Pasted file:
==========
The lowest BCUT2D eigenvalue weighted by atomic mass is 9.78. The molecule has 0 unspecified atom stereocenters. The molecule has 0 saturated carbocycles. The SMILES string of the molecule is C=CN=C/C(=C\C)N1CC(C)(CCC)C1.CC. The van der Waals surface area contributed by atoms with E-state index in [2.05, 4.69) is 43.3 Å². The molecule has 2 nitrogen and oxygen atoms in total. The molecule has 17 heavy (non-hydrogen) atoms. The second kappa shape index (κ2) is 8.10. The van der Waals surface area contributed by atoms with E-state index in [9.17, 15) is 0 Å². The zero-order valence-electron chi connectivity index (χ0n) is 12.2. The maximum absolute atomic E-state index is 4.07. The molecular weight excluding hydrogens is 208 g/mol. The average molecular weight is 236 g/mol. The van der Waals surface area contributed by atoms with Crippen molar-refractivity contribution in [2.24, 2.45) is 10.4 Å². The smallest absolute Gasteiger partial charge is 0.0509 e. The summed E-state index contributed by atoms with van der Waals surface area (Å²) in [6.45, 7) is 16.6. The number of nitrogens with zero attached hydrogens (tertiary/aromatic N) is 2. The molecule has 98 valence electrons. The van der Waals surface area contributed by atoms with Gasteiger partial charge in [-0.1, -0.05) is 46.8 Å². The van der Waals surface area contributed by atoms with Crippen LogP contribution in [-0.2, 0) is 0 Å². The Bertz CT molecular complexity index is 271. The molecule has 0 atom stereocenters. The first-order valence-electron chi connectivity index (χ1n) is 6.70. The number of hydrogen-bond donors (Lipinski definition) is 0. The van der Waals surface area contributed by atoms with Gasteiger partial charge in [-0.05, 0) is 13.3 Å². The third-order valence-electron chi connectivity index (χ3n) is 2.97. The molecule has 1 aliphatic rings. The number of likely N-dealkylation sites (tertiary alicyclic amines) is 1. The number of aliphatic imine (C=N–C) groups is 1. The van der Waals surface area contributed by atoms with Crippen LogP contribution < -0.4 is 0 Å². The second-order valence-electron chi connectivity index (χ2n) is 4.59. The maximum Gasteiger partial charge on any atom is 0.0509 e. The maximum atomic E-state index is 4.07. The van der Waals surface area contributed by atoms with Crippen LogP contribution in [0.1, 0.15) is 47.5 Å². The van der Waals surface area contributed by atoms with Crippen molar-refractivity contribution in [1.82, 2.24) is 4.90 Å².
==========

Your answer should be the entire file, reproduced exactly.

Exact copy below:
The lowest BCUT2D eigenvalue weighted by atomic mass is 9.78. The molecule has 0 unspecified atom stereocenters. The molecule has 0 saturated carbocycles. The SMILES string of the molecule is C=CN=C/C(=C\C)N1CC(C)(CCC)C1.CC. The van der Waals surface area contributed by atoms with E-state index in [2.05, 4.69) is 43.3 Å². The molecule has 2 nitrogen and oxygen atoms in total. The molecule has 17 heavy (non-hydrogen) atoms. The second kappa shape index (κ2) is 8.10. The van der Waals surface area contributed by atoms with E-state index in [9.17, 15) is 0 Å². The zero-order valence-electron chi connectivity index (χ0n) is 12.2. The maximum absolute atomic E-state index is 4.07. The molecular weight excluding hydrogens is 208 g/mol. The average molecular weight is 236 g/mol. The van der Waals surface area contributed by atoms with Crippen molar-refractivity contribution in [2.24, 2.45) is 10.4 Å². The smallest absolute Gasteiger partial charge is 0.0509 e. The summed E-state index contributed by atoms with van der Waals surface area (Å²) in [6.45, 7) is 16.6. The number of nitrogens with zero attached hydrogens (tertiary/aromatic N) is 2. The molecule has 98 valence electrons. The van der Waals surface area contributed by atoms with Gasteiger partial charge in [-0.1, -0.05) is 46.8 Å². The van der Waals surface area contributed by atoms with Crippen LogP contribution in [-0.2, 0) is 0 Å². The Bertz CT molecular complexity index is 271. The molecule has 0 atom stereocenters. The first-order valence-electron chi connectivity index (χ1n) is 6.70. The number of hydrogen-bond donors (Lipinski definition) is 0. The van der Waals surface area contributed by atoms with Gasteiger partial charge in [-0.05, 0) is 13.3 Å². The third-order valence-electron chi connectivity index (χ3n) is 2.97. The molecule has 1 aliphatic rings. The number of likely N-dealkylation sites (tertiary alicyclic amines) is 1. The number of aliphatic imine (C=N–C) groups is 1. The van der Waals surface area contributed by atoms with Crippen LogP contribution < -0.4 is 0 Å². The second-order valence-electron chi connectivity index (χ2n) is 4.59. The maximum Gasteiger partial charge on any atom is 0.0509 e. The maximum atomic E-state index is 4.07. The van der Waals surface area contributed by atoms with Crippen LogP contribution in [0.1, 0.15) is 47.5 Å². The van der Waals surface area contributed by atoms with Crippen molar-refractivity contribution in [1.82, 2.24) is 4.90 Å².